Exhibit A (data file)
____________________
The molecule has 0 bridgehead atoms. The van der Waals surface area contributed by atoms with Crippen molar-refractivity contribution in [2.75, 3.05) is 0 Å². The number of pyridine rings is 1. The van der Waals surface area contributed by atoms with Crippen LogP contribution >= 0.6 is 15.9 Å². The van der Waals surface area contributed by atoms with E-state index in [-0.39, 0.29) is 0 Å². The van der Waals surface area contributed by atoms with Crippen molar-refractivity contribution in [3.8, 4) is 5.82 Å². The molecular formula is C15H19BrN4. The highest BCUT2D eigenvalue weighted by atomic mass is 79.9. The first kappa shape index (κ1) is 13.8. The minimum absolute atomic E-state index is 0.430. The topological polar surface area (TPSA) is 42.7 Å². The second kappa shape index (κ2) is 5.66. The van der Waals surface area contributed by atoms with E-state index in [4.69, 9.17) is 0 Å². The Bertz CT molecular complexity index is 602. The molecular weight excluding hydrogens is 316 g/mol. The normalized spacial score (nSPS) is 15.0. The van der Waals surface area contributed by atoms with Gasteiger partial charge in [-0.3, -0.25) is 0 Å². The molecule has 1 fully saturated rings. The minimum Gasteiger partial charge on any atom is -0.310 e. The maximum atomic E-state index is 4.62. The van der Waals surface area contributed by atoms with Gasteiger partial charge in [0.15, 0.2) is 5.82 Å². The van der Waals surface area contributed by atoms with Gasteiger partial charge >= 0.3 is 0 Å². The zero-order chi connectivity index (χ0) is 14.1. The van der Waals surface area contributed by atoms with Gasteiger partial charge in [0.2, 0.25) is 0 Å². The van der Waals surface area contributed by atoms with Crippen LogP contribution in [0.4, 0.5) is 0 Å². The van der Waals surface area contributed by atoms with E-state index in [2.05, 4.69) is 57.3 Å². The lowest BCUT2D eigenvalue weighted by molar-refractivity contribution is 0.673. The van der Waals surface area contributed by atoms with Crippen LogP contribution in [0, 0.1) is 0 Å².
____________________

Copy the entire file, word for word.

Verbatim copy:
The molecule has 0 bridgehead atoms. The van der Waals surface area contributed by atoms with Crippen molar-refractivity contribution in [2.75, 3.05) is 0 Å². The number of pyridine rings is 1. The van der Waals surface area contributed by atoms with Crippen LogP contribution >= 0.6 is 15.9 Å². The van der Waals surface area contributed by atoms with E-state index in [-0.39, 0.29) is 0 Å². The van der Waals surface area contributed by atoms with Crippen molar-refractivity contribution in [3.8, 4) is 5.82 Å². The molecular formula is C15H19BrN4. The highest BCUT2D eigenvalue weighted by atomic mass is 79.9. The first kappa shape index (κ1) is 13.8. The minimum absolute atomic E-state index is 0.430. The topological polar surface area (TPSA) is 42.7 Å². The second kappa shape index (κ2) is 5.66. The van der Waals surface area contributed by atoms with E-state index in [4.69, 9.17) is 0 Å². The Bertz CT molecular complexity index is 602. The molecular weight excluding hydrogens is 316 g/mol. The normalized spacial score (nSPS) is 15.0. The van der Waals surface area contributed by atoms with Gasteiger partial charge in [-0.3, -0.25) is 0 Å². The molecule has 1 fully saturated rings. The minimum Gasteiger partial charge on any atom is -0.310 e. The maximum atomic E-state index is 4.62. The van der Waals surface area contributed by atoms with Gasteiger partial charge in [0.15, 0.2) is 5.82 Å². The van der Waals surface area contributed by atoms with Gasteiger partial charge >= 0.3 is 0 Å². The zero-order chi connectivity index (χ0) is 14.1. The van der Waals surface area contributed by atoms with Gasteiger partial charge in [0.2, 0.25) is 0 Å². The van der Waals surface area contributed by atoms with Crippen LogP contribution in [0.4, 0.5) is 0 Å². The van der Waals surface area contributed by atoms with E-state index in [2.05, 4.69) is 57.3 Å². The lowest BCUT2D eigenvalue weighted by molar-refractivity contribution is 0.673. The van der Waals surface area contributed by atoms with Crippen LogP contribution in [0, 0.1) is 0 Å².